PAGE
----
It was a quick exchange during Eat Bulaga’s ‘Bawal Judgmental’ segment that social media users caught and turned into a viral. The segment showed the noontime show mainstay co-host Maine Mendoza interviewing a participant, a 25-year-old mom of five kids who gave a message to her son to study hard in order to lift their family out of poverty.
“Sana mag-aral kang mabuti dahil alam kong ikaw ang makakaahon sa amin sa kahirapan, said the mom. “Ikaw yung pursigido para gumanda ang buhay natin. Tsaka bata ka pa, kahit bata ka pa may pangarap ka na talaga.
Maine calmly replied to the show’s guest using her the same words the mom told her son, “Tsaka ang bata mo pa, Incess, kayong mag-asawa. May pagkakataon pa para palakihin o pagandahin ang inyong buhay.”
But it was the next sentence that struck a chord with social media users. “Tsaka bata pa si Ace. Huwag nating ipasa sa kanya yung responsibilidad. Marami ka pang magagawa, kayo ni Mister.
The Sandwich Generation
Various video clips with different captions replayed the quick exchange Maine had with Eat Bulaga’s guest. One was a TikTok video captioned, “Yung 7 years old ka palang pero ang laki na ng responsibilities na nag aabang sayo.”
Social media users praised Maine for calling out the mindset, but also for doing so without being offensive.
“I’m so glad the hosts called her out. It’s time we break that toxic culture,” wrote one netizen.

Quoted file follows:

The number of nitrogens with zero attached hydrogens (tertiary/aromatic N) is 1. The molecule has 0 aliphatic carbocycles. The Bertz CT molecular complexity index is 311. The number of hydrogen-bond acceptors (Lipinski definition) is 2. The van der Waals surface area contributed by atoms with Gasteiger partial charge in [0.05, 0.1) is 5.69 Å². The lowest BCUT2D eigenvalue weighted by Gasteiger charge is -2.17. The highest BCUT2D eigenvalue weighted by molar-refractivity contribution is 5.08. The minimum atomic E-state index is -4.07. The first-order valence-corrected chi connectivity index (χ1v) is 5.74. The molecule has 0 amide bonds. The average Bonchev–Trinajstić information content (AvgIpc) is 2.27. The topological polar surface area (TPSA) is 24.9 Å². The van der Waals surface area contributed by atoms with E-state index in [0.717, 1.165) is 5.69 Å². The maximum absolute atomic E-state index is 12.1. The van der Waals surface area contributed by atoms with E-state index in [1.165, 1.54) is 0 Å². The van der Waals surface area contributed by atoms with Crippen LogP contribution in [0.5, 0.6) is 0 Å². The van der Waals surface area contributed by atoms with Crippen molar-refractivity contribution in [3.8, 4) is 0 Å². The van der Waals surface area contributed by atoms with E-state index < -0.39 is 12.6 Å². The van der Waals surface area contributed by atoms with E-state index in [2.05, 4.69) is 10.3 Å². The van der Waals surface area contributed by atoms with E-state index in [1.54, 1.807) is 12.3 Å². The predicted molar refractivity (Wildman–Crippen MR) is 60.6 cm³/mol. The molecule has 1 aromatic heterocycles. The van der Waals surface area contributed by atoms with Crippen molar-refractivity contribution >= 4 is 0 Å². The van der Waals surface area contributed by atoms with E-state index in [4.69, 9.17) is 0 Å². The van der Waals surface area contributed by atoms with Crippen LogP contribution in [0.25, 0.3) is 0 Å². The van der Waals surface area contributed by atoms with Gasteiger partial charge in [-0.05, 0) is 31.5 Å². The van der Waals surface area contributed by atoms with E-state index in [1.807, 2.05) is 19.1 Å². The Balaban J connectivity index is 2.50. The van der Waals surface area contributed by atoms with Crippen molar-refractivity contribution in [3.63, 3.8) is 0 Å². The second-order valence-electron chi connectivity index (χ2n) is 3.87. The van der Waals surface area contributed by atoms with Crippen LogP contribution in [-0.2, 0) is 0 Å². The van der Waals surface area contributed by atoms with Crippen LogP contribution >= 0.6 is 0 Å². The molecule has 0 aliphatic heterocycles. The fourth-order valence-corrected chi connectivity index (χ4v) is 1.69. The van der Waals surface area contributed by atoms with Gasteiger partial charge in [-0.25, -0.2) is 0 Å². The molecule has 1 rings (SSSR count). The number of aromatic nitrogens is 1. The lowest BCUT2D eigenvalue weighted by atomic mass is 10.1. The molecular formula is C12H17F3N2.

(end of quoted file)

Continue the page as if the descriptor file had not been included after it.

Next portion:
“Lagi nalang ‘ikaw ang mag-aahon samin sa kahirapan,” wrote another.
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One female social media user said, “LOUDER! End the cycle of Sandwich Generation.”
“Ginawa ba namang retirement investment,” wrote another netizen.
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This Spot.ph article talks in depth about the sandwich generation, defined as “a batch of adults who take care of their aging parents while taking care of their young children.
It adds, “the term ‘sandwich,’ as they are a generation caught between two generations. This support extends from financial to emotional.” In this scenario, if the young boy would take on the task of supporting his biologically family financially, he would be part of the sandwich generation: supporting the generation before but also affecting his ability to support what could be the generation after him or his children.
The same Spot.ph article explains that among one of the reasons the sandwich generation is a cycle in the Philippines is because of the mindset that children are a form of insurance in the future, says sociologist and professor Vergel Binghay.
“Maraming anak kasi parang nakikita nilang insurance nila ‘yan when they become old so their children will help them," she said in a GMA-7 interview.
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Utang na loob versus kusang loob
Todays’ young generation is quick to spot this reminder and it’s a healthy reminder for Filipino parents, especially ones who are starting out. Knowing that the sandwich generation cycle is a real problem and the reality that every one grows old can hopefully lead us to a level-headed response.
As accountant Ruby Bravo said in the same GMA interview, “Yung pagbibigay sa parents para sa akin hindi siya obligasyon kusang loob mo. Kasi ako naniniwala na yung giving back to the parents kasi diba noong mula bata ka hanggang makagraduate ka ang laki ng sacrifices nila.”
Read this story on the Filipino culture of utang na loob and why a parent will not be teaching it to their child.